"The only real stumbling block is the fear of failure. In cooking, you have got to have a what-the-hell attitude." ~ Julia Child

Chicken Sofrito: Oh Jerusalem!

by Julie on June 1, 2013

in Delicious Books, Minor Miracles

butterfly chicken for chicken sofrito

Life is like a butterfly…and so is chicken sofrito…

It’s not like chicken sofrito is a complicated dish. Sofrito, in the Levant sense of the word, is more a technique than a recipe. Basically you let the chicken cook itself in a small amount of liquid and mostly in its own juices.

But it is very much like me to over-estimate my focus and my ability. That and my equipment.

The dish, on page 190 of the fabulous “Jerusalem” cookbook gifted to me by my friend Letty, is reputed to be excellent. And I was having another girlfriend who is getting married over for dinner that night, and I wanted to do something special.  So I decided on this. How hard could it be, I reasoned. It’s just chicken.

Of course, we know my history with the simple roast chicken, don’t we. I’d like to think I’ve improved a bit over the years.

But maybe not. There were some complications.

For starters, where did I get the idea that I knew how to quarter or butterfly a chicken?

I don’t. I’ve never done it. In retrospect, I should have just bought a chicken already quartered for me. But that would have taken forethought and I don’t do a lot of that.

Plus I didn’t have the knife power to quarter a whole chicken. Fortunately I had a boning knife left by the Chef which was the sharpest knife in the house.. Who knows if it was the right kind of knife to use. But it did the job. Eventually.

Secondly. I don’t have a pan big enough to splay a butterflied chicken. So I ripped off the legs and threw them in a separate pot. Dexter would have been proud of my mutilation skills.

Yeah. You laugh. But despite these absurdities, I managed to make this one turn out. Here’s the recipe:


 Chicken Sofrito (From Jerusalem: A Cookbook)

1 tbsp sunflower oil
1 small free-range chicken (about 3 1/4 pound), quartered or butterflied. Whatever this means. (note: The smallest chicken I could find was 4 lbs, and maybe this was the problem with fitting it into my pan. You think?)
1 tsp sweet paprika
1/4 tsp. ground tumeric
1/4 tsp sugar
2 1/2 tbspns freshly-squeezed lemon juice
1 large onion, peeled and quartered
sunflower oil, for frying
1 3/4 lbs Yukon Gold potatoes, washed, peeled and diced
25 cloves garlic
salt and freshly ground black pepper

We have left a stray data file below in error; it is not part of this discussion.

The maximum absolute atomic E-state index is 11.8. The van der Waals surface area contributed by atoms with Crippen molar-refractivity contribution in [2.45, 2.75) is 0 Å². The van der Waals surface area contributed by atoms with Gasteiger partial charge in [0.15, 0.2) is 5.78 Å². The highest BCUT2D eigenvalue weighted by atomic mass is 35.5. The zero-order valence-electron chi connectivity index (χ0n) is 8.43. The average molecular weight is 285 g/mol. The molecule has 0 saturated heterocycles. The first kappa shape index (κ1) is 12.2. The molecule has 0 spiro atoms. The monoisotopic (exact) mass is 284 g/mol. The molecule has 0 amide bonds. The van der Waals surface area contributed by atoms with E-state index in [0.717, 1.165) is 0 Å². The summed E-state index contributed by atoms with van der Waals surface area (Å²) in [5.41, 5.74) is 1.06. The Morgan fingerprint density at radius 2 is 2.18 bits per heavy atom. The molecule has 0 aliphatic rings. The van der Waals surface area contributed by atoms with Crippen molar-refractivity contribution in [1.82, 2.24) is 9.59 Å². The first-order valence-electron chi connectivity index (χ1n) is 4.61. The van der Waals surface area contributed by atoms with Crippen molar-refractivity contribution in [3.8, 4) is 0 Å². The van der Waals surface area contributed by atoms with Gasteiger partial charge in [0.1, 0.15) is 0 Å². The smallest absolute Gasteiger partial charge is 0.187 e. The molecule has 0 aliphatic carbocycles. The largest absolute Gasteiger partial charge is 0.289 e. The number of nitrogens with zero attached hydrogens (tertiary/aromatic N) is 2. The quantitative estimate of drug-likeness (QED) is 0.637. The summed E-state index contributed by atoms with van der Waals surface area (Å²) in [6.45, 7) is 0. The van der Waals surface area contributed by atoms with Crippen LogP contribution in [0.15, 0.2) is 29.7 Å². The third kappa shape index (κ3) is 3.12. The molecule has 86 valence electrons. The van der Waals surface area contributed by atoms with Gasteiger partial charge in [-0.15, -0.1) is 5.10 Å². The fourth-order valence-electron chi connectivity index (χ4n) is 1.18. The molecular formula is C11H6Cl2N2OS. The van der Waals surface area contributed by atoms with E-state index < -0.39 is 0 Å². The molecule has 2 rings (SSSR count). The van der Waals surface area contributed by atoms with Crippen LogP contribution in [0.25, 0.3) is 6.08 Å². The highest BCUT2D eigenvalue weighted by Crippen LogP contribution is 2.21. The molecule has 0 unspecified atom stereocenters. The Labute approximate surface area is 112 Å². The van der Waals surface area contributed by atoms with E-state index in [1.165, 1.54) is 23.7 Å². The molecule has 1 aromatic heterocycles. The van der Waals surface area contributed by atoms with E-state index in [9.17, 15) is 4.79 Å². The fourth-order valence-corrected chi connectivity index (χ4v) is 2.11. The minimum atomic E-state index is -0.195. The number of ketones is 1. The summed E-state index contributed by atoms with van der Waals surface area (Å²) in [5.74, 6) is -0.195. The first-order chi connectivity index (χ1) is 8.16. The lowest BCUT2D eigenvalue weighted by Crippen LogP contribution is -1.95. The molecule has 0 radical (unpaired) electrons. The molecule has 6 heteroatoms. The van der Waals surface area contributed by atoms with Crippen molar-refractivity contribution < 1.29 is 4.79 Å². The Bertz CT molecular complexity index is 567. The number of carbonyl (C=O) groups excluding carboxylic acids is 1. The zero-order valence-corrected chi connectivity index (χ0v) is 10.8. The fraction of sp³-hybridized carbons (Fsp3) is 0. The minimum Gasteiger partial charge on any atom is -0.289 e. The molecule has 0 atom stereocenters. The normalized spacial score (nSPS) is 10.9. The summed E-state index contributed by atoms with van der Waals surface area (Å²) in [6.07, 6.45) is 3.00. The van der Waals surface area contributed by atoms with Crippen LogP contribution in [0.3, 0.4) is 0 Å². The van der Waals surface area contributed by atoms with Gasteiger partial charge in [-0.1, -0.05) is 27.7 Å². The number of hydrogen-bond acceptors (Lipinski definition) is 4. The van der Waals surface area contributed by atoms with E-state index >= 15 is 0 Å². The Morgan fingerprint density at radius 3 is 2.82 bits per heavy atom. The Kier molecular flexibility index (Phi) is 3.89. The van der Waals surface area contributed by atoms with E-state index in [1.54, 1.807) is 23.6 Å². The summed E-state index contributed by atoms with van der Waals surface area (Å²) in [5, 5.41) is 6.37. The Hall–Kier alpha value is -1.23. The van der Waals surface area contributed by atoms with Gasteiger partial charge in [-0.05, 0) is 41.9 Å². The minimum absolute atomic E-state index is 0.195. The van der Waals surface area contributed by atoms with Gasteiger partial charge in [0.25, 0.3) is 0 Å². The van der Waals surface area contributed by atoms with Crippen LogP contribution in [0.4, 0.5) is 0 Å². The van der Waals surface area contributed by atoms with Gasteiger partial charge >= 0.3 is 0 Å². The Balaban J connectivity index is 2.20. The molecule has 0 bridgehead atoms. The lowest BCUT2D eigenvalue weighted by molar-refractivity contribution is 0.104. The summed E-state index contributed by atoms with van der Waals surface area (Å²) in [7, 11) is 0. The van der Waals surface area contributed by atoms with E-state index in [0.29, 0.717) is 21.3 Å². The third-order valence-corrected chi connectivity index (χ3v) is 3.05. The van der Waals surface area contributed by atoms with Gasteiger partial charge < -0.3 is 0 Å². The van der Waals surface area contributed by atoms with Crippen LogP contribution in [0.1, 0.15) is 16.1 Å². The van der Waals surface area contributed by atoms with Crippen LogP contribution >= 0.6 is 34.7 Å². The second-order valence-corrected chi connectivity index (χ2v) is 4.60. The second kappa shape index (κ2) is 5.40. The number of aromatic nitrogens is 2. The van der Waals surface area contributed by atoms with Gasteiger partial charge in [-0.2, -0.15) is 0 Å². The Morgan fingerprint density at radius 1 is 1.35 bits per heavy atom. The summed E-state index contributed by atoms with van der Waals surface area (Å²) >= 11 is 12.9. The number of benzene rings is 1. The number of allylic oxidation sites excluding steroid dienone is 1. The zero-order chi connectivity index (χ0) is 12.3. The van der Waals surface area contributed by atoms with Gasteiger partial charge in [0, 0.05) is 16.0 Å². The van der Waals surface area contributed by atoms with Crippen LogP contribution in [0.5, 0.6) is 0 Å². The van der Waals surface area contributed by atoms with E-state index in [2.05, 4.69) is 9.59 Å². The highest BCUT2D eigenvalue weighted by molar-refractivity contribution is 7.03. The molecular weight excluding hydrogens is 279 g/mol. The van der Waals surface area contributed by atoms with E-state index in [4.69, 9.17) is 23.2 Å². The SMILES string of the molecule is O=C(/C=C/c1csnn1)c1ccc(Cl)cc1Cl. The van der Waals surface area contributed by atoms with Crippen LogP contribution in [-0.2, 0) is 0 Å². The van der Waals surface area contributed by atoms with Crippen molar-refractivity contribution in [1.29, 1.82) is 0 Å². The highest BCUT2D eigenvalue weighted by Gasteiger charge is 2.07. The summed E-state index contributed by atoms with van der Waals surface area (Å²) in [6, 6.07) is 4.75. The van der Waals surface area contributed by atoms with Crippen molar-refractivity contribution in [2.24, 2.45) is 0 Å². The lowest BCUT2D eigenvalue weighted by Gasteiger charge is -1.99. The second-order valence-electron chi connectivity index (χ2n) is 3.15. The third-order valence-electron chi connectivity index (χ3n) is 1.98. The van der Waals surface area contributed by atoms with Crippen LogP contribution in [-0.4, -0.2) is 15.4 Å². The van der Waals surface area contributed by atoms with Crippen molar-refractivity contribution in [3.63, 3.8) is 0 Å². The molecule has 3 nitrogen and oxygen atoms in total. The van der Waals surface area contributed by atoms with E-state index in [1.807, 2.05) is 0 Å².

Pour the oil into a large, shallow pan or dutch oven and heat over a medium flame. Put the chicken flat in the pan, skin side down, and sear 4 to 5 minutes, or until golden brown. Season all over with the spices and half the lemon juice.

(I mixed all the seasonings together with the lemon juice to create a sort of paste, and rubbed the chicken with that. Seemed to work.)

Turn the chicken over so that the skin faces up, add the onion, and cover with a lid. Turn down the heat to low and cook for a total of 1 1/2 hours. Open the lid every so often to check the level of juices. The idea is for the chicken to cook in its own, but you might find you have to add a bit of water or stock. But just a little.

When the chicken has been cooking for about 30 minutes, fry the potatoes and garlic in the sunflower oil until they take up some color and crisp up. Use a slotted spoon to lift them from the oil and let them drain on paper towels. Season them with salt.

After the chicken has been cooking for one hour, lift it somehow and throw the potatoes and garlic into the pot, stirring them into the juices before putting the chicken back on top of them. Close the lid and finish cooking another 30 minutes.

The chicken should be falling off the bone when you’re done, and the potatoes should be soaked in the cooking liquid and completely soft.

Drizzle with the remaining lemon juice before serving.

chicken sofrito

it cooked up nice

Oh, and if you really want to wow them, serve them with this:

Sour cream and sumac sauce

scant 1/2 cup of sour cream
scant 1/2 cup of whole plain Greek yogurt
1 tsp grated lemon zest
1 Tbsp lemon juice
1 small clove garlic, crushed
1 1/2 Tbsp olive oil
1 Tbsp sumac
1/2 tsp salt
1/4 tsp. freshly ground black pepper

Mix it all together in

a small bowl and chill until needed.


I immediately took a cellphone picture to post on Facebook, because I have a group of friends who also love this cookbook, and we’re taking turns trying to show off – comparing what we’ve made with the photo in the book.

chicken sofrito

Good thing there is no picture of this in the cookbook…


Trust me. It tastes a whole lot better than it looks.

Suggestions for what to try next?


{ 2 comments… read them below or add one }

Habiba July 30, 2013 at 7:47 am

I’m making this tonight! Was just browsing online to see who else had tried it and found your post 🙂


Wistar September 22, 2013 at 8:11 pm

Holy heck. I am definitely making this dish. I admit to having an advantage as I have actually quartered a chicken by mimicking a TV chef and I have a ginormous Global chefs knife that someone gave me as a gift. You wouldn’t believe how big this knife is. I am picturing my non-cooking friend buying it for me at Sur La Table by asking for the damn biggest Global chef’s knife in the world. Scimitars slink away in abject humiliation when introduced to this knife. In addition to its movie-prop scale, the degree of sharpness is such that Homeland Security has three agents devoted to keeping track of where this knife is and what it is doing.

It quarters chickens merely by being set down next to them.

Anyway, thank you for introducing me to sumac. I am sure that I have heard of sumac before—isn’t that what Socrates drank? I am going to investigate.


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